19. The Commission has also verified the existence of cases of prior censorship as a prototype of extreme and radical violations of freedom of expression in Venezuela. As an example of this, this report analyzes the ban placed on the advertising produced by Cedice and Asoesfuerzo against a proposed law of interest to the government.
20. The report also analyzes the impact on the right of free expression of the proceedings initiated in July 2009 toward the possible cancellation of 240 radio stations’ broadcasting concessions, and of the decision to order 32 stations to cease transmissions. The IACHR finds it notable that after several years of total inaction, and at a time of tension between the private media and the government, the authorities announced massive closures of radio stations, using language that made constant reference to the editorial lines followed by the private media outlets that stood to be affected by the measure. Similarly, the Commission observes with concern the statements made by the Minister of Popular Power for Public Works and Housing suggesting that these media outlets’ editorial lines could be one of the reasons for deciding to suspend their licenses or ordering their closure, irrespective of the technical reasons cited in the corresponding administrative resolutions.
21. The Commission calls the attention of the Venezuelan State to the incompatibility between the current legal framework governing freedom of expression and its obligations under the American Convention. The IACHR again states that because of their extreme vagueness, the severity of the associated punishments, and the fact that their enforcement is the responsibility of a body that depends directly on the executive branch, the provisions of the Law on Social Responsibility in Radio and Television dealing with accusations of incitement may lead to arbitrary decisions that censor or impose a subsequent disproportionate penalty on citizens or the media for simply expressing criticisms or dissent that may be disturbing to public officials temporarily holding office in the enforcement agency.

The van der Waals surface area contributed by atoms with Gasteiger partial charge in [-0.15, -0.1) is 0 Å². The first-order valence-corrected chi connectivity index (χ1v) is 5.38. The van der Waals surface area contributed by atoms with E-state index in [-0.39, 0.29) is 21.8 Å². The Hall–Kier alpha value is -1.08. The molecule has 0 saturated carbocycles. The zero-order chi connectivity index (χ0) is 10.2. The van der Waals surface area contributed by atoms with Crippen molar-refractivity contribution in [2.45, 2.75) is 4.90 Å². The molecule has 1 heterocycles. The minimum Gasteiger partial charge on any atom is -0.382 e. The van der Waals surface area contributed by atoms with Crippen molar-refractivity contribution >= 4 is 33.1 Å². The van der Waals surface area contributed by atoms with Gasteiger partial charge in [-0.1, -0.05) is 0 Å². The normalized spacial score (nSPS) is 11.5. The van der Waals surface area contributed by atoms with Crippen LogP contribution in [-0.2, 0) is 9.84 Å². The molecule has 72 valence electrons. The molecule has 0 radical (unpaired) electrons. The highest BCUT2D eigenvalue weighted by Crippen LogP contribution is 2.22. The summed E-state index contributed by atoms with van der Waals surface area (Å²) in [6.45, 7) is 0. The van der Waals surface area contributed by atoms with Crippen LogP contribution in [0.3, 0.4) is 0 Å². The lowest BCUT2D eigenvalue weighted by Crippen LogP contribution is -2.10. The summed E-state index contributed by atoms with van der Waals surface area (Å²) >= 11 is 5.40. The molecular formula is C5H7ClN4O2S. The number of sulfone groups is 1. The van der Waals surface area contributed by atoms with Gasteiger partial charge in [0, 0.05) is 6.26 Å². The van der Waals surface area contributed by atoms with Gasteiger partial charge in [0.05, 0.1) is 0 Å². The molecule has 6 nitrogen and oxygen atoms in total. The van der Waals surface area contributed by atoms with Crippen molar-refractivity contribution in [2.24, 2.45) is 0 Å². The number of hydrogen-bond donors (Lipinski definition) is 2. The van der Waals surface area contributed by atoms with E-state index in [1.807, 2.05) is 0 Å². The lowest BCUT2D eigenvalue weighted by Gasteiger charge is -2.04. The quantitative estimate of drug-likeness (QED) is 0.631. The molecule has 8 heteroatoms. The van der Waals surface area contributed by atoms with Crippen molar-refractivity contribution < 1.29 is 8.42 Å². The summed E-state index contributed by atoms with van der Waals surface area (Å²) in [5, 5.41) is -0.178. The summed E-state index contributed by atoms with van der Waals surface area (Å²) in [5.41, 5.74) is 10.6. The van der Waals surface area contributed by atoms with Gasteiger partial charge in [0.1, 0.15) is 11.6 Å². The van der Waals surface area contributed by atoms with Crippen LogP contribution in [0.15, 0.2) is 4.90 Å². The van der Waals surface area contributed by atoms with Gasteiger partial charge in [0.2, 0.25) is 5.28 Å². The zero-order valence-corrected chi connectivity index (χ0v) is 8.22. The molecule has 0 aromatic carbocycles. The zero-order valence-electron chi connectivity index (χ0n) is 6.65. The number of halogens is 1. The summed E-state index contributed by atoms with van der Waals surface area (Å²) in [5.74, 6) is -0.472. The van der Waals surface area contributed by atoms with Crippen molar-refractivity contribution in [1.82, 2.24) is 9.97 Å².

22. The Commission also stresses that the offenses of desacato (disrespect) and vilipendio (contempt) contained in the amendments to the Penal Code in force since 2005 are incompatible with the American Convention in that they restrict the possibilities of free, open, plural, and uninhibited discussion on matters of public importance. In its report, the Commission again states that bringing criminal charges against individuals who criticize public officials constitutes the subsequent imposition of liability for the exercise of freedom of expression that is unnecessary in a democratic society and is disproportionate in its serious impact on the person making such criticisms and on the free flow of information in society.
23. Similarly, the Commission states that the criminal sanction provided for in the Organic Code of Military Justice for anyone who insults, offends, or denigrates the National Armed Forces is in breach of the international standards that govern freedom of expression, since it is not a restriction that is necessary in a democratic society and, in addition, it is drafted in such vague terms that it impossible to identify the actions that could lead to criminal sanctions. The Commission views with concern that both the Penal Code and the Organic Code of Military Justice contain provisions that constitute a way to silence unpopular ideas and opinions and that have the effect of dissuading criticism through the fear of prosecution, criminal sanctions, and fines.
24. The present report also examines the use of presidential blanket broadcasts. In its observations on the present report, the State asserted that the use of informative blanket radio and television broadcasts by the national government is part of the constitutional obligation of the State to keep its citizens informed. For its part, the IACHR finds that the lack of clarity in the terms of the Law on Social Responsibility and the Organic Telecommunications Law that place limits on the use of presidential blanket broadcasts could undermine the informational balance that the highest authorities of the State are obliged to uphold. As described in this report, the President of the Republic has made use of the powers granted by those laws to broadcast his speeches simultaneously across the media, with no time constraints. In addition, the duration and frequency of these presidential blanket broadcasts could be considered abusive on account of the information they contain, which might not always be serving the public interest.